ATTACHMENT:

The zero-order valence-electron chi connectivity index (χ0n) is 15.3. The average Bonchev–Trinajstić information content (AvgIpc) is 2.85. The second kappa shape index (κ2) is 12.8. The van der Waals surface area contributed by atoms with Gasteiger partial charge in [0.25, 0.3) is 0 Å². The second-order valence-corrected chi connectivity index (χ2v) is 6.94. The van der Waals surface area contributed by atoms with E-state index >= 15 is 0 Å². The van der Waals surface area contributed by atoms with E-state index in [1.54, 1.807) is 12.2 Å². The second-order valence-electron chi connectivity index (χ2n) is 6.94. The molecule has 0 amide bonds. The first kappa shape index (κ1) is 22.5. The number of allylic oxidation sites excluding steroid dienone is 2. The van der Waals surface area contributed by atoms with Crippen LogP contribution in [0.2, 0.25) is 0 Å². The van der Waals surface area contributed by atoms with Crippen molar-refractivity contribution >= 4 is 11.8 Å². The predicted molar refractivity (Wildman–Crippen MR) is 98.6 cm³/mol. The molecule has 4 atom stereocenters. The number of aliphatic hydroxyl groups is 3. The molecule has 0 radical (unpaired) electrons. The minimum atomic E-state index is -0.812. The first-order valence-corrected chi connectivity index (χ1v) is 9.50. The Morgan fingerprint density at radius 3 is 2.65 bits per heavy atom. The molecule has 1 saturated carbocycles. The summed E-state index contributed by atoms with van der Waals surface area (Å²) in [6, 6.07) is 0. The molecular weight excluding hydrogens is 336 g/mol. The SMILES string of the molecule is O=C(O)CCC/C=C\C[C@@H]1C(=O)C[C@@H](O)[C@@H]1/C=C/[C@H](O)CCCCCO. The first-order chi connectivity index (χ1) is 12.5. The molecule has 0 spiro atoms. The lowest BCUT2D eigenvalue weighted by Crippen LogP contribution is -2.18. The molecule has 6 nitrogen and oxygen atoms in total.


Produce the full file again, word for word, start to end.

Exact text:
The zero-order valence-electron chi connectivity index (χ0n) is 15.3. The average Bonchev–Trinajstić information content (AvgIpc) is 2.85. The second kappa shape index (κ2) is 12.8. The van der Waals surface area contributed by atoms with Gasteiger partial charge in [0.25, 0.3) is 0 Å². The second-order valence-corrected chi connectivity index (χ2v) is 6.94. The van der Waals surface area contributed by atoms with E-state index >= 15 is 0 Å². The van der Waals surface area contributed by atoms with E-state index in [1.54, 1.807) is 12.2 Å². The second-order valence-electron chi connectivity index (χ2n) is 6.94. The molecule has 0 amide bonds. The first kappa shape index (κ1) is 22.5. The number of allylic oxidation sites excluding steroid dienone is 2. The van der Waals surface area contributed by atoms with Crippen LogP contribution in [0.2, 0.25) is 0 Å². The van der Waals surface area contributed by atoms with Crippen molar-refractivity contribution >= 4 is 11.8 Å². The predicted molar refractivity (Wildman–Crippen MR) is 98.6 cm³/mol. The molecule has 4 atom stereocenters. The number of aliphatic hydroxyl groups is 3. The molecule has 0 radical (unpaired) electrons. The minimum atomic E-state index is -0.812. The first-order valence-corrected chi connectivity index (χ1v) is 9.50. The Morgan fingerprint density at radius 3 is 2.65 bits per heavy atom. The molecule has 1 saturated carbocycles. The summed E-state index contributed by atoms with van der Waals surface area (Å²) in [6, 6.07) is 0. The molecular weight excluding hydrogens is 336 g/mol. The SMILES string of the molecule is O=C(O)CCC/C=C\C[C@@H]1C(=O)C[C@@H](O)[C@@H]1/C=C/[C@H](O)CCCCCO. The first-order chi connectivity index (χ1) is 12.5. The molecule has 0 spiro atoms. The lowest BCUT2D eigenvalue weighted by Crippen LogP contribution is -2.18. The molecule has 6 nitrogen and oxygen atoms in total.